Mickey is small of stature – only about ten inches high. He is made from nice velvet and he has a on-model face which makes me think he was made with the knowledge and approval of the folks over at Disney. His ears are a stiff sort of velveteen. He is very well made and despite his advanced years there’s something sturdy about him. His tail especially entertains me – long and very mousy showing that Mickey was still a bit of a rodent at the time and had not been converted wholly into pablum for kiddies.

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Mickey back, Pams-Pictorama.com collection

 

Frankly, Mickey’s mugshot in the auction catalogue did not flatter him, somehow it just featured his grime. However, he was much more charming when we showed up in person at Doyle on the aforementioned afternoon preview. (That was last week’s post on Olive Oyl which can be found here.) I put together an aggressive bid strategy and Mickey and Olive came home with us – Mickey is a birthday gift from Kim. Thank you Sweetie!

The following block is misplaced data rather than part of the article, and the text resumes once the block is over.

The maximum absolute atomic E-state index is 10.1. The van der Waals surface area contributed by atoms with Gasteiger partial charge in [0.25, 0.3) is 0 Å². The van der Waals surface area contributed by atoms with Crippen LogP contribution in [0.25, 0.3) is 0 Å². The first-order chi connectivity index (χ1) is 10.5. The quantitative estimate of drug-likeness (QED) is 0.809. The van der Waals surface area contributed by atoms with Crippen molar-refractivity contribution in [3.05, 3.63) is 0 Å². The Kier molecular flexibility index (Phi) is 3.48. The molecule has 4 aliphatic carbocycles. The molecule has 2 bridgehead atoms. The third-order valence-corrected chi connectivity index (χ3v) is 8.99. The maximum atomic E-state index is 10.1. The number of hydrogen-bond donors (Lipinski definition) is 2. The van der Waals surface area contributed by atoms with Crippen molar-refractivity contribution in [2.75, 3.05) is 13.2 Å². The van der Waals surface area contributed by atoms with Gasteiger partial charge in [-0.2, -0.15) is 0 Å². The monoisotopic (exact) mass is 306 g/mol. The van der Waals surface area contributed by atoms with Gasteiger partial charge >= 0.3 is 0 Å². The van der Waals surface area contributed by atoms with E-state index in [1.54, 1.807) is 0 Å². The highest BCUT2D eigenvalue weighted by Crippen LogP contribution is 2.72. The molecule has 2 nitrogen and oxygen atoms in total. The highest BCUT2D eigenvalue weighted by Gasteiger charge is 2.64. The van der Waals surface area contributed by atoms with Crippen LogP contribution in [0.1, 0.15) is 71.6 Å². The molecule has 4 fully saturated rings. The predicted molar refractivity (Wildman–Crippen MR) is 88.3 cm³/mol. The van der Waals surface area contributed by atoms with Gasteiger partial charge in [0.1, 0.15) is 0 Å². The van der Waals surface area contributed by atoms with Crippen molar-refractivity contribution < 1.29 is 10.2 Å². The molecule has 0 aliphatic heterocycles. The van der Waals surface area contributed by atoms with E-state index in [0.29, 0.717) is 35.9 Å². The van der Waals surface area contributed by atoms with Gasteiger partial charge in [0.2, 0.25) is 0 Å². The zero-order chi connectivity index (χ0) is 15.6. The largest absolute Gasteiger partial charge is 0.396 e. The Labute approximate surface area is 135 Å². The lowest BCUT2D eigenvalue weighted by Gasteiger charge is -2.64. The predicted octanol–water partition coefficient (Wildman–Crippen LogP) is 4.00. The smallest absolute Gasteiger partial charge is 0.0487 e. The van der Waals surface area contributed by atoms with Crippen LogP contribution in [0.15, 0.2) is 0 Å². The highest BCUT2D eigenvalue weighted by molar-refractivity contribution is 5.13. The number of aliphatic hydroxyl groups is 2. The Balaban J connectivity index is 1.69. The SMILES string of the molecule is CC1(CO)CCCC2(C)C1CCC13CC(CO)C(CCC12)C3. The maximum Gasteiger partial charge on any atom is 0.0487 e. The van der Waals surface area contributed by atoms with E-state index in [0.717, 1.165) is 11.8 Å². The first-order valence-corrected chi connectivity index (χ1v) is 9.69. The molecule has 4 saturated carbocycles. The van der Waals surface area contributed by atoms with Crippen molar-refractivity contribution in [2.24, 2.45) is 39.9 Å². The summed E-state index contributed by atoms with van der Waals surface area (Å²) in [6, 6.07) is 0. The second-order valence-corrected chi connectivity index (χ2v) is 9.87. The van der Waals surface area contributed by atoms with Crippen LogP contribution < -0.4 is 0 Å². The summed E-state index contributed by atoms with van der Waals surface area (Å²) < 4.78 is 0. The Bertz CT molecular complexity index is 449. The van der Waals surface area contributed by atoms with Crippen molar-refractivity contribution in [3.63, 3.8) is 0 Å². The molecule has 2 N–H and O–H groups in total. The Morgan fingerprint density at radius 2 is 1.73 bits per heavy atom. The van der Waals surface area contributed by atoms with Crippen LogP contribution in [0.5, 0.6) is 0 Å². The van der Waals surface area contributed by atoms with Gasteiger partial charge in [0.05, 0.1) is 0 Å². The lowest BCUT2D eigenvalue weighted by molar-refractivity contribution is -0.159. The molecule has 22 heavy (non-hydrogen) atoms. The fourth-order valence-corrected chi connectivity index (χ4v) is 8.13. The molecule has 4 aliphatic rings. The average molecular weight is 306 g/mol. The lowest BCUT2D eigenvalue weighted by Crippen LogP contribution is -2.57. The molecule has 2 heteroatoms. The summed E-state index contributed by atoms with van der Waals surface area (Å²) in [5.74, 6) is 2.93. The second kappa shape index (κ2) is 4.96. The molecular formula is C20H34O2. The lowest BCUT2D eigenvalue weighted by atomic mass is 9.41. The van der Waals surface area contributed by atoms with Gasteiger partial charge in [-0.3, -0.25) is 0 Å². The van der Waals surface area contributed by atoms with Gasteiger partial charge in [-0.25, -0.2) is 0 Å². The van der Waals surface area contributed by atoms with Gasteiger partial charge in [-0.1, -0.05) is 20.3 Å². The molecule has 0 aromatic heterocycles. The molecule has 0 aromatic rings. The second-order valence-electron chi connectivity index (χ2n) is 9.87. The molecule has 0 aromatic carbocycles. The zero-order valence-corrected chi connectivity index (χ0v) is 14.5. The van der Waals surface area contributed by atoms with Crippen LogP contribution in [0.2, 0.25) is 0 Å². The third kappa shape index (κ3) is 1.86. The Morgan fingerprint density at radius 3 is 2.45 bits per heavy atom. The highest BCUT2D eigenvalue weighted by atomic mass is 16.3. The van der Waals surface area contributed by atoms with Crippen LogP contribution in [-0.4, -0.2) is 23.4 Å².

Mickey is unmarked and was tagged with Dean’s as the maker. Since he wasn’t bearing a toothy trademark Dean’s grin I knew that wasn’t the maker. (I have a number of Dean’s Rag Mickey Mouse toys, including one the size of a small child. Those posts can be found here and here for starters.) This one below isn’t one of my fellows which are admittedly a bit tattier and this pristine one was handy.

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A nice Dean’s Rag Co. Mickey not in my collection.

 

So the minor Mickey mystery was on as I puzzled through possible makers. If you look closely at Kim’s Valentine (below and revealed in full in a post that can be found here) this errant Mickey is running off the page on the bottom left.

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While drawing him, Kim observed the specific likeness of Mickey to my Aesop Fable dolls which he has also devoted hours to drawing in recent years. It is true when you consider the pie eyes, the hand and the feet specifically that there are significant similarities. That would make Mickey the output of the somewhat mysterious W.R. Woodard Company which produced those toys for a limited time and haven’t left many tracks as toy makers in the industry. (I examine those toys in many posts but delve the best I can into Woodard in a post to be found here.)

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Mickey Mouse, Pams-Pictorama.com collection